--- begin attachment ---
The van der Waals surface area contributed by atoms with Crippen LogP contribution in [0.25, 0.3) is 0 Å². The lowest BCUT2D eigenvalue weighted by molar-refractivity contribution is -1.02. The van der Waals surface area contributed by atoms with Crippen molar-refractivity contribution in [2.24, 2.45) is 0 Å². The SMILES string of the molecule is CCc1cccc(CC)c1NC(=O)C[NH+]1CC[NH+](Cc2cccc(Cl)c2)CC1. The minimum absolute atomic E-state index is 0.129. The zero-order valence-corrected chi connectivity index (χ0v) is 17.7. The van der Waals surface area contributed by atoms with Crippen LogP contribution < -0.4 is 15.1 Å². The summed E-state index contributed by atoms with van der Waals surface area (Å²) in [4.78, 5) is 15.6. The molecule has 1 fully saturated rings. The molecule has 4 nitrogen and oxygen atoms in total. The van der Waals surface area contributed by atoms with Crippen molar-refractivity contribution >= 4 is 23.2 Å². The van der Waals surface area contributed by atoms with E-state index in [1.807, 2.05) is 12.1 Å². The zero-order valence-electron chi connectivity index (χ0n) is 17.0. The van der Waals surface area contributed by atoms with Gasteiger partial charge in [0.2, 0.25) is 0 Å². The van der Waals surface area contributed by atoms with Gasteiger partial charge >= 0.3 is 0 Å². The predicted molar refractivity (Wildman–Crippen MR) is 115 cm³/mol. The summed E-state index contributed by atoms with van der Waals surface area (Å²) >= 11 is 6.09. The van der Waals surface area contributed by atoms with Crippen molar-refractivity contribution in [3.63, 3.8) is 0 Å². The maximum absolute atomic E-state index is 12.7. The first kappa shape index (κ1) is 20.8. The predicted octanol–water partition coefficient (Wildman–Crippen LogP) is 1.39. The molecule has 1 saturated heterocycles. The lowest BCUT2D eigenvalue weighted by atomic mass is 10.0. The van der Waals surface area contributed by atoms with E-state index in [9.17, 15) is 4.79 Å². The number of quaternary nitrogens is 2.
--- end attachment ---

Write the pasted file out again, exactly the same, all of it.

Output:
The van der Waals surface area contributed by atoms with Crippen LogP contribution in [0.25, 0.3) is 0 Å². The lowest BCUT2D eigenvalue weighted by molar-refractivity contribution is -1.02. The van der Waals surface area contributed by atoms with Crippen molar-refractivity contribution in [2.24, 2.45) is 0 Å². The SMILES string of the molecule is CCc1cccc(CC)c1NC(=O)C[NH+]1CC[NH+](Cc2cccc(Cl)c2)CC1. The minimum absolute atomic E-state index is 0.129. The zero-order valence-corrected chi connectivity index (χ0v) is 17.7. The van der Waals surface area contributed by atoms with Crippen LogP contribution < -0.4 is 15.1 Å². The summed E-state index contributed by atoms with van der Waals surface area (Å²) in [4.78, 5) is 15.6. The molecule has 1 fully saturated rings. The molecule has 4 nitrogen and oxygen atoms in total. The van der Waals surface area contributed by atoms with Crippen molar-refractivity contribution >= 4 is 23.2 Å². The van der Waals surface area contributed by atoms with E-state index in [1.807, 2.05) is 12.1 Å². The zero-order valence-electron chi connectivity index (χ0n) is 17.0. The van der Waals surface area contributed by atoms with Gasteiger partial charge in [0.2, 0.25) is 0 Å². The van der Waals surface area contributed by atoms with Gasteiger partial charge >= 0.3 is 0 Å². The predicted molar refractivity (Wildman–Crippen MR) is 115 cm³/mol. The summed E-state index contributed by atoms with van der Waals surface area (Å²) >= 11 is 6.09. The van der Waals surface area contributed by atoms with Crippen molar-refractivity contribution in [3.63, 3.8) is 0 Å². The maximum absolute atomic E-state index is 12.7. The first kappa shape index (κ1) is 20.8. The predicted octanol–water partition coefficient (Wildman–Crippen LogP) is 1.39. The molecule has 1 saturated heterocycles. The lowest BCUT2D eigenvalue weighted by atomic mass is 10.0. The van der Waals surface area contributed by atoms with E-state index in [9.17, 15) is 4.79 Å². The number of quaternary nitrogens is 2.